Last weekend I dropped in on a friend who is trialling UFB fibre (of the 1000 or so souls lucky enough to have a connection under the Ultrafast Broadband rollout, backed by $1.35 billion from the Crown, a good chunk are those trialling it for their ISP. Telecom and Vodafone/TelstraClear, who account for 75% of the home market won't launch a commercial service until well into next year).
Like most of the city (and NZ as a whole), my part of Auckland won't see fibre until some time after 2014, but it was interesting to see what a UFB install looks like, in terms of the visual impact on the home, and the hardware (keep reading).
But first thing I did was jump on Speedtest.net. Test after test looked like this:
Wow. Just wow.
I knew, intellectually, that a UFB connection could hit close to 100Mibt/s (or roughly 10 times the download speed of the copper/DSL connections most of us have at home).
But to see it action in a Kiwi home is mind blowing. Multiple video streams could be run at once. We downloaded a 6GB game (a pack-a -lunch situation with copper) at rate of about 1GB every 40 seconds.
And look at that upload speed.
Sweet screaming monkeys.
Most copper/DSL connections have the upload speed throttled beneath 1Mbit/s. Fibre can go full-speed in both directions.
In a world of cloud computing for business, and social sharing of photos and videos, upload speed matters. And we're not talking marginal faff here, or stuff that only big companies can handle. Imagine if every small business could biff its expensive, troublesome inhouse server and instead run Microsoft Office 265 or Google Apps and other software, and services like printing, from the cloud. My friend's wife is an architect who, with a young family, does a lot of work from home. And as you can imagine that involves some very big files, and very intensive software.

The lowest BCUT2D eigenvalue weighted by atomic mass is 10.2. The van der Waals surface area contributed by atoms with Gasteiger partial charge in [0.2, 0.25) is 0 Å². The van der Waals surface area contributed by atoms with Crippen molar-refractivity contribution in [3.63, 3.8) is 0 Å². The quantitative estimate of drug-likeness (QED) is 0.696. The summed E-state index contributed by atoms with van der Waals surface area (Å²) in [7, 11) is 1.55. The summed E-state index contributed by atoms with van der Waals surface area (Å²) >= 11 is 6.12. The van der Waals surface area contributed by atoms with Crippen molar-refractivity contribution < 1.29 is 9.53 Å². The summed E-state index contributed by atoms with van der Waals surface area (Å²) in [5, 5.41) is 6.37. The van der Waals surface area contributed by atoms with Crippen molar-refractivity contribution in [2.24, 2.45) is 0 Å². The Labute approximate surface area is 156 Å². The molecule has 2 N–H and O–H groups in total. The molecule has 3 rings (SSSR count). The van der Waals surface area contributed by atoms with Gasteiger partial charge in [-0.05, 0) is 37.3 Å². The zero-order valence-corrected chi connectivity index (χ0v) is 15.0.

Now, just to wallow in copper misery, let's checkout a typical Speedtest.net result at my house on copper/DSL:
If data traffic in the neigbourhood is light, I might sneak over 8Mbit/s. But by the same token, if I hit rush hour it could crawl (the CIR or committed information rate or guaranteed minimum speed for DSL is dialup-like bandwidth - which it can glug too if there's a lot of contention, or too many people in a neighbourhood sharing the same bandwidth, and everyone trying to use it at once).